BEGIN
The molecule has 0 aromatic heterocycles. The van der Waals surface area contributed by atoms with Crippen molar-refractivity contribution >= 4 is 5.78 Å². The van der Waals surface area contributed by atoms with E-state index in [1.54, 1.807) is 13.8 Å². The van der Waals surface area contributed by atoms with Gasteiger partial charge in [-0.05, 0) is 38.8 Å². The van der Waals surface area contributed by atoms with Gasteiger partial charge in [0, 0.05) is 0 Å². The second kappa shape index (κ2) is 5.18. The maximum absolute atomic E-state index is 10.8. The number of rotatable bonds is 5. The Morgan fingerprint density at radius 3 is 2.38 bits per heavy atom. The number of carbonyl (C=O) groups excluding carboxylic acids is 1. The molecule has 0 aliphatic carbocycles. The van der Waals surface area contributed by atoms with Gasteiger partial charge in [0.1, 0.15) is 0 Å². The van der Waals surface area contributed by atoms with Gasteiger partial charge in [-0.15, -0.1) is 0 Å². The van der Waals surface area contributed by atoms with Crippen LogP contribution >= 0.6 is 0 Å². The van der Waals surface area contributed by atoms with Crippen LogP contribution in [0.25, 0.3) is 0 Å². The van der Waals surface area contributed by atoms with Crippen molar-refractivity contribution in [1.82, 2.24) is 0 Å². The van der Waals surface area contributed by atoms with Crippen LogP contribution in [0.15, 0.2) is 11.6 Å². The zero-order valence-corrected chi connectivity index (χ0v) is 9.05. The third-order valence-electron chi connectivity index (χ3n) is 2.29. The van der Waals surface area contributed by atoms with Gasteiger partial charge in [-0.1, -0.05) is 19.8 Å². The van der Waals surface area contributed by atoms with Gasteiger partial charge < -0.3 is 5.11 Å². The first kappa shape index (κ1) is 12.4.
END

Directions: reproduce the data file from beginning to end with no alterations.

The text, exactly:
The molecule has 0 aromatic heterocycles. The van der Waals surface area contributed by atoms with Crippen molar-refractivity contribution >= 4 is 5.78 Å². The van der Waals surface area contributed by atoms with E-state index in [1.54, 1.807) is 13.8 Å². The van der Waals surface area contributed by atoms with Gasteiger partial charge in [-0.05, 0) is 38.8 Å². The van der Waals surface area contributed by atoms with Gasteiger partial charge in [0, 0.05) is 0 Å². The second kappa shape index (κ2) is 5.18. The maximum absolute atomic E-state index is 10.8. The number of rotatable bonds is 5. The Morgan fingerprint density at radius 3 is 2.38 bits per heavy atom. The number of carbonyl (C=O) groups excluding carboxylic acids is 1. The molecule has 0 aliphatic carbocycles. The van der Waals surface area contributed by atoms with Gasteiger partial charge in [0.1, 0.15) is 0 Å². The van der Waals surface area contributed by atoms with Gasteiger partial charge in [-0.15, -0.1) is 0 Å². The van der Waals surface area contributed by atoms with Crippen LogP contribution >= 0.6 is 0 Å². The van der Waals surface area contributed by atoms with Crippen LogP contribution in [0.25, 0.3) is 0 Å². The van der Waals surface area contributed by atoms with Crippen molar-refractivity contribution in [1.82, 2.24) is 0 Å². The van der Waals surface area contributed by atoms with Crippen LogP contribution in [0.15, 0.2) is 11.6 Å². The zero-order valence-corrected chi connectivity index (χ0v) is 9.05. The third-order valence-electron chi connectivity index (χ3n) is 2.29. The van der Waals surface area contributed by atoms with Gasteiger partial charge in [-0.1, -0.05) is 19.8 Å². The van der Waals surface area contributed by atoms with Gasteiger partial charge < -0.3 is 5.11 Å². The first kappa shape index (κ1) is 12.4.